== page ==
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Nepal: ‘Sexual Cleansing’ Drive Continues

Nepal: ‘Sexual Cleansing’ Drive Continues

New Arrests of Transgender People, HIV Workers

(New York) – New arrests of metis (an indigenous term for transgender people) and HIV/AIDS outreach workers in Kathmandu show that a persistent pattern of police violence and abuse has not abated, Human Rights Watch said today.
Human Rights Watch has learned that on the night of March 14, the eve of the Holi festival (festival of colors) – a major Hindu religious holiday – police in the Thamel and Durbar Marg areas of Kathmandu rounded up 26 metis. According to the Blue Diamond Society, a Nepali non-governmental organization (NGO) working in the fields of sexual rights, sexual health and HIV prevention, they were taken to the Hanuman Dhoka central police station in Kathmandu. Five were later moved to Kalimati police station. Human Rights Watch understands that as of March 16, they have still not been permitted to speak to a lawyer. All have reportedly been charged with committing a “public nuisance.” No further particulars of their alleged offence are known.

“This is the latest incident in a violent police campaign to ‘cleanse’ Kathmandu of those considered undesirable,” said Scott Long, director of the Lesbian, Gay, Bisexual, and Transgender Rights Program at Human Rights Watch. “Police regularly assault and in some cases sexually abuse transgender people, all in the name of enforcing ‘moral values.’”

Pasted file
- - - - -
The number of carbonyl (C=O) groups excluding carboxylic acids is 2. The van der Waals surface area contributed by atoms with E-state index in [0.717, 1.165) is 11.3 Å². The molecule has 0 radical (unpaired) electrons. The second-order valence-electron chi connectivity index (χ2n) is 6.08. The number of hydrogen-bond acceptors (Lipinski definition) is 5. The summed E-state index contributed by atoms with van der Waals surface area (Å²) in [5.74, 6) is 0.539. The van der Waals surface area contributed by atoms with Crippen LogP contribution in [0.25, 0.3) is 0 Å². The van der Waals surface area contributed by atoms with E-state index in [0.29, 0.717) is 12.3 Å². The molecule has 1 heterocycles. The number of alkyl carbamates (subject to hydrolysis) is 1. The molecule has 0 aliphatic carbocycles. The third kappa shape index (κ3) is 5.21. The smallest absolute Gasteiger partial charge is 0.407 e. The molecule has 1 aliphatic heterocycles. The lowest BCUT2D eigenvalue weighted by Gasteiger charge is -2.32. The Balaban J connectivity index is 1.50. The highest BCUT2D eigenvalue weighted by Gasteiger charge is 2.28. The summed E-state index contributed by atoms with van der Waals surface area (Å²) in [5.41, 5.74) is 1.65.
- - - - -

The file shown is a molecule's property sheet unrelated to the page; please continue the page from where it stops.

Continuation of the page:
Those arrested included two staff, two outreach workers, and two peer educators working for the Blue Diamond Society. The Blue Diamond Society has repeatedly documented police abuse of transgender people, also known as hijras. In other recent incidents, on January 3, three metis walking in the Thamel district were reportedly severely beaten by four uniformed policemen who shouted, “Metis! Kill them!” The police threatened that “these hijras pollute the society and must be cleaned out.” On December 28, police arrested a meti, took her to the Shore Khutte police station, and forcibly stripped and mocked her while checking her genitals. They also allegedly threatened to cut her hair off as punishment for wearing women’s clothes. She was released the next day.

Previously in August 2004, police had also rounded up 39 metis from gathering places in Kathmandu. They were held for almost two weeks in the Hanuman Dhoka police station. Journalists were allegedly summoned to videotape the detainees in their cell, and when one meti complained, three policemen reportedly beat her. Another was beaten when she demanded to use a toilet. The detainees said that police told them: “Acid should be put on the faces of the hijras: they don’t deserve to live.” The detainees were finally released amid mounting international pressure. The metis received no redress for their detention or abuses sustained.

“Arbitrary arrest, police abuse, and discrimination against any group send a message that all Nepalis’ basic rights are at the government’s mercy,” said Long. “By jailing outreach workers campaigning against the spread of HIV/AIDS, the police threaten public health as well as civil liberties.”

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